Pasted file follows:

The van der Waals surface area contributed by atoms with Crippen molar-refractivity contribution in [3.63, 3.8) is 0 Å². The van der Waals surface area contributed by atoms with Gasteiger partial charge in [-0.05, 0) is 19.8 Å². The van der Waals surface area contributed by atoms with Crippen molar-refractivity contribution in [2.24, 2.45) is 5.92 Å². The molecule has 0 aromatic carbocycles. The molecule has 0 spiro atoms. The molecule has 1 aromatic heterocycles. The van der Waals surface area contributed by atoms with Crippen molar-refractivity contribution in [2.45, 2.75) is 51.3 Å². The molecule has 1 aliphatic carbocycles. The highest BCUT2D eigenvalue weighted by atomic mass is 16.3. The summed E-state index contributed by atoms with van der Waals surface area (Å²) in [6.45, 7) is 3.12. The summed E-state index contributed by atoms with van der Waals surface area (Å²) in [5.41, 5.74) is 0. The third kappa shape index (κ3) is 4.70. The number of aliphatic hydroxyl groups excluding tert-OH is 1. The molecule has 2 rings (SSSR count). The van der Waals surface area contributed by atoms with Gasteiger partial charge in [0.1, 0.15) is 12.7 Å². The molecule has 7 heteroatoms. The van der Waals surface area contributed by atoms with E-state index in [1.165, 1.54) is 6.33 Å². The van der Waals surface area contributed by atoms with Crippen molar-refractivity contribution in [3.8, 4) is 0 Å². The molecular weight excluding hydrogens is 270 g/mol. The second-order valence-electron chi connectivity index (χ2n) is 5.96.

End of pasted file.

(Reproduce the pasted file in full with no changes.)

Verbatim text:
The van der Waals surface area contributed by atoms with Crippen molar-refractivity contribution in [3.63, 3.8) is 0 Å². The van der Waals surface area contributed by atoms with Gasteiger partial charge in [-0.05, 0) is 19.8 Å². The van der Waals surface area contributed by atoms with Crippen molar-refractivity contribution in [2.24, 2.45) is 5.92 Å². The molecule has 0 aromatic carbocycles. The molecule has 0 spiro atoms. The molecule has 1 aromatic heterocycles. The van der Waals surface area contributed by atoms with Crippen molar-refractivity contribution in [2.45, 2.75) is 51.3 Å². The molecule has 1 aliphatic carbocycles. The highest BCUT2D eigenvalue weighted by atomic mass is 16.3. The summed E-state index contributed by atoms with van der Waals surface area (Å²) in [6.45, 7) is 3.12. The summed E-state index contributed by atoms with van der Waals surface area (Å²) in [5.41, 5.74) is 0. The third kappa shape index (κ3) is 4.70. The number of aliphatic hydroxyl groups excluding tert-OH is 1. The molecule has 2 rings (SSSR count). The van der Waals surface area contributed by atoms with Gasteiger partial charge in [0.1, 0.15) is 12.7 Å². The molecule has 7 heteroatoms. The van der Waals surface area contributed by atoms with E-state index in [1.165, 1.54) is 6.33 Å². The van der Waals surface area contributed by atoms with Crippen molar-refractivity contribution in [3.8, 4) is 0 Å². The molecular weight excluding hydrogens is 270 g/mol. The second-order valence-electron chi connectivity index (χ2n) is 5.96.